Appeal from the United States District Court for the District of Hawaii. D.C. No. CR-93-00158-01-ACK. Alan C. Kay, District Judge, Presiding.
Before: Jerome Farris, Robert R. Beezer, and Pamela Ann Rymer, Circuit Judges.
Two police officers observed Rafael Velarde walk rapidly through the Honolulu International Airport, abruptly change his path of travel on a few occasions, and nervously glance around as if checking for signs of police surveillance. The officers stopped Velarde and asked him questions about his travel plans. After receiving his permission, they searched his shoulder bag and discovered approximately one kilogram of cocaine. Velarde was charged with possession of cocaine with intent to distribute in violation of 21 U.S.C. §§ 841(a)(1) and 841(b)(1)(B). When the district court denied his motion to suppress the cocaine, Velarde entered a conditional guilty plea and appealed. He argues that the court erred in applying federal law instead of Hawaii's more stringent exclusionary rule, see State v. Quino, 74 Haw. 161, 840 P.2d 358 (1992), cert. denied, ___ U.S. ___, 113 S. Ct. 1849 (1993), and in concluding that he freely consented to the questioning and the search.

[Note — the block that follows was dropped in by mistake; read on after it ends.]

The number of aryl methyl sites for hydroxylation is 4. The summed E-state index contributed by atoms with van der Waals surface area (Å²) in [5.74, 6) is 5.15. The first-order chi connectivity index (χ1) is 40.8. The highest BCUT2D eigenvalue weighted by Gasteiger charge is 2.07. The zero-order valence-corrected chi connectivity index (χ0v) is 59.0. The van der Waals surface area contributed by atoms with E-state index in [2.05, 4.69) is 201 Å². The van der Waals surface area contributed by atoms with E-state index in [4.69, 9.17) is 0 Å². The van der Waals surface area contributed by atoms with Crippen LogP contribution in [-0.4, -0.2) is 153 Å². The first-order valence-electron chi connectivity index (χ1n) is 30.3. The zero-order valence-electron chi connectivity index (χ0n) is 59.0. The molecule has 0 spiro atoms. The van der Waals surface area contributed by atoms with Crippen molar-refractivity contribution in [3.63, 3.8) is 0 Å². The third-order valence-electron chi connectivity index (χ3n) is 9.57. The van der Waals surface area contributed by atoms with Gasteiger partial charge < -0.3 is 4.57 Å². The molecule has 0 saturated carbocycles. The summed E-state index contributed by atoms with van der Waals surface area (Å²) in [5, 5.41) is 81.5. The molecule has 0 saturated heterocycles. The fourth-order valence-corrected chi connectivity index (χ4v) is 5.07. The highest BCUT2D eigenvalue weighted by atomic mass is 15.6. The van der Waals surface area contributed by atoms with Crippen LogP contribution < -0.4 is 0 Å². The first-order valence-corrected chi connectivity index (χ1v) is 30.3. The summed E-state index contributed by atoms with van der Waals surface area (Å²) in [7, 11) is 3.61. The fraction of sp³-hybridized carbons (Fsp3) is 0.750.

We affirm the court's decision to apply federal law and its determination that Velarde voluntarily agreed to talk to the police and to let them search his shoulder bag for the reasons stated in the district court's well-reasoned opinion. United States v. Velarde, 823 F. Supp. 792, 794-797 (D. Haw. 1993). See also United States v. Brady, 993 F.2d 177, 179 (9th Cir. 1993); United States v. Ayers, 924 F.2d 1468, 1478 (9th Cir. 1991); United States v. Chavez-Vernaza, 844 F.2d 1368, 1374 (9th Cir. 1987); United States v. $25,000 U.S. Currency, 853 F.2d 1501, 1504-05 (9th Cir. 1988).
We need not address the court's alternative ruling that the officers would have been justified in briefly detaining Velarde without his consent, as permitted by Terry v. Ohio, 392 U.S. 1, 20-22, 20 L. Ed. 2d 889, 88 S. Ct. 1868 (1968). Velarde, 823 F. Supp. at 797-98. We note, however, that to support a Terry stop, the police must identify specific facts which distinguish the suspect from the numerous innocent travelers who erratically dash through airports. Terry, 392 U.S. at 21; Reid v. Georgia, 448 U.S. 438, 441, 65 L. Ed. 2d 890, 100 S. Ct. 2752 (1980).